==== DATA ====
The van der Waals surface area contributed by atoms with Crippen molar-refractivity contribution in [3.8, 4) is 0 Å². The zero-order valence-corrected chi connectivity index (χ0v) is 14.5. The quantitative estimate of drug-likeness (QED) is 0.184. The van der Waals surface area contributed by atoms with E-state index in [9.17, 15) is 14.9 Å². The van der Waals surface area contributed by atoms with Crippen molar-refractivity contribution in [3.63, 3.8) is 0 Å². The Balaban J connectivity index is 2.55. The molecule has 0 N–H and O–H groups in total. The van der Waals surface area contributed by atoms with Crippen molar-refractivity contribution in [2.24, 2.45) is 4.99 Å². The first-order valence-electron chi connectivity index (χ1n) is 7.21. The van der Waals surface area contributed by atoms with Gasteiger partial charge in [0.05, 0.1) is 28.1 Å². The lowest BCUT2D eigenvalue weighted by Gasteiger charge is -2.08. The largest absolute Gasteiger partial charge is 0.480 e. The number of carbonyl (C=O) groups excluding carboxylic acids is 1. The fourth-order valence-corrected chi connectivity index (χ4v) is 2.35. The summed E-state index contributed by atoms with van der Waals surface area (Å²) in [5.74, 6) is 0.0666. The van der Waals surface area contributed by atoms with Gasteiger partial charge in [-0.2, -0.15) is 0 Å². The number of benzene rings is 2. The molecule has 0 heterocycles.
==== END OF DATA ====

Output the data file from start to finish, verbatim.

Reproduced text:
The van der Waals surface area contributed by atoms with Crippen molar-refractivity contribution in [3.8, 4) is 0 Å². The zero-order valence-corrected chi connectivity index (χ0v) is 14.5. The quantitative estimate of drug-likeness (QED) is 0.184. The van der Waals surface area contributed by atoms with E-state index in [9.17, 15) is 14.9 Å². The van der Waals surface area contributed by atoms with Crippen molar-refractivity contribution in [3.63, 3.8) is 0 Å². The Balaban J connectivity index is 2.55. The molecule has 0 N–H and O–H groups in total. The van der Waals surface area contributed by atoms with Crippen molar-refractivity contribution in [2.24, 2.45) is 4.99 Å². The first-order valence-electron chi connectivity index (χ1n) is 7.21. The van der Waals surface area contributed by atoms with Gasteiger partial charge in [0.05, 0.1) is 28.1 Å². The lowest BCUT2D eigenvalue weighted by Gasteiger charge is -2.08. The largest absolute Gasteiger partial charge is 0.480 e. The number of carbonyl (C=O) groups excluding carboxylic acids is 1. The fourth-order valence-corrected chi connectivity index (χ4v) is 2.35. The summed E-state index contributed by atoms with van der Waals surface area (Å²) in [5.74, 6) is 0.0666. The van der Waals surface area contributed by atoms with Gasteiger partial charge in [-0.2, -0.15) is 0 Å². The number of benzene rings is 2. The molecule has 0 heterocycles.